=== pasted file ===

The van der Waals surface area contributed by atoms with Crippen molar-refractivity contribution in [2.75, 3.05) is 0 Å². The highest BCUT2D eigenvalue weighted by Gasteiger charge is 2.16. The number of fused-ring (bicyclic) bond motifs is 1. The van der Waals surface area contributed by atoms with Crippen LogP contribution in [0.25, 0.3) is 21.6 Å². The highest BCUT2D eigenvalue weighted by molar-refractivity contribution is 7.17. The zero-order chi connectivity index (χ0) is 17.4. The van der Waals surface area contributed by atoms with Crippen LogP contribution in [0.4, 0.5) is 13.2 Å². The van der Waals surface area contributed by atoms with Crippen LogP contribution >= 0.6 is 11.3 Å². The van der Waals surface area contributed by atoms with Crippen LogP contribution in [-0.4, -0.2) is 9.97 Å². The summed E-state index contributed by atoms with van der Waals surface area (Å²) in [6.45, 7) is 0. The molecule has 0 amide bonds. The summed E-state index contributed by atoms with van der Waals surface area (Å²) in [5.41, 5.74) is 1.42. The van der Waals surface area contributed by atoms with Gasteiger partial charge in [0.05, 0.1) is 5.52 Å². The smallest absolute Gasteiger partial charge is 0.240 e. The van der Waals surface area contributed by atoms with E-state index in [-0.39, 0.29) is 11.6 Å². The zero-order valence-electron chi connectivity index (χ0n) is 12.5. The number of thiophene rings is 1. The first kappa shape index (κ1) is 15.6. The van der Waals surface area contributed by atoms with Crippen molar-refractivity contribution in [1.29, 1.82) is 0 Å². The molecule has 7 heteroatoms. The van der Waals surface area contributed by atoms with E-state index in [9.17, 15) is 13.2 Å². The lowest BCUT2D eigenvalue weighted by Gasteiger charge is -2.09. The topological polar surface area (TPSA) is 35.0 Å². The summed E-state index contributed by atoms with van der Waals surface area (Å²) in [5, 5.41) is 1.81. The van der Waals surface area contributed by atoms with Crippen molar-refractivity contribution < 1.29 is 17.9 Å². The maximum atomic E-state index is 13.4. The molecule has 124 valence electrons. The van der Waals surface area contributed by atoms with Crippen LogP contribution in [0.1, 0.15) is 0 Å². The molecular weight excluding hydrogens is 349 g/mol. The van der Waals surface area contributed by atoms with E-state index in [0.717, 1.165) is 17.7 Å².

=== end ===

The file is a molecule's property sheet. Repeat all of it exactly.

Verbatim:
The van der Waals surface area contributed by atoms with Crippen molar-refractivity contribution in [2.75, 3.05) is 0 Å². The highest BCUT2D eigenvalue weighted by Gasteiger charge is 2.16. The number of fused-ring (bicyclic) bond motifs is 1. The van der Waals surface area contributed by atoms with Crippen LogP contribution in [0.25, 0.3) is 21.6 Å². The highest BCUT2D eigenvalue weighted by molar-refractivity contribution is 7.17. The zero-order chi connectivity index (χ0) is 17.4. The van der Waals surface area contributed by atoms with Crippen LogP contribution in [0.4, 0.5) is 13.2 Å². The van der Waals surface area contributed by atoms with Crippen LogP contribution >= 0.6 is 11.3 Å². The van der Waals surface area contributed by atoms with Crippen LogP contribution in [-0.4, -0.2) is 9.97 Å². The summed E-state index contributed by atoms with van der Waals surface area (Å²) in [6.45, 7) is 0. The molecule has 0 amide bonds. The summed E-state index contributed by atoms with van der Waals surface area (Å²) in [5.41, 5.74) is 1.42. The van der Waals surface area contributed by atoms with Gasteiger partial charge in [0.05, 0.1) is 5.52 Å². The smallest absolute Gasteiger partial charge is 0.240 e. The van der Waals surface area contributed by atoms with E-state index in [-0.39, 0.29) is 11.6 Å². The zero-order valence-electron chi connectivity index (χ0n) is 12.5. The number of thiophene rings is 1. The first kappa shape index (κ1) is 15.6. The van der Waals surface area contributed by atoms with Crippen molar-refractivity contribution in [1.29, 1.82) is 0 Å². The molecule has 7 heteroatoms. The van der Waals surface area contributed by atoms with E-state index in [9.17, 15) is 13.2 Å². The lowest BCUT2D eigenvalue weighted by Gasteiger charge is -2.09. The topological polar surface area (TPSA) is 35.0 Å². The summed E-state index contributed by atoms with van der Waals surface area (Å²) in [5, 5.41) is 1.81. The van der Waals surface area contributed by atoms with Crippen molar-refractivity contribution < 1.29 is 17.9 Å². The maximum atomic E-state index is 13.4. The molecule has 124 valence electrons. The van der Waals surface area contributed by atoms with Crippen LogP contribution in [0.1, 0.15) is 0 Å². The molecular weight excluding hydrogens is 349 g/mol. The van der Waals surface area contributed by atoms with E-state index in [0.717, 1.165) is 17.7 Å².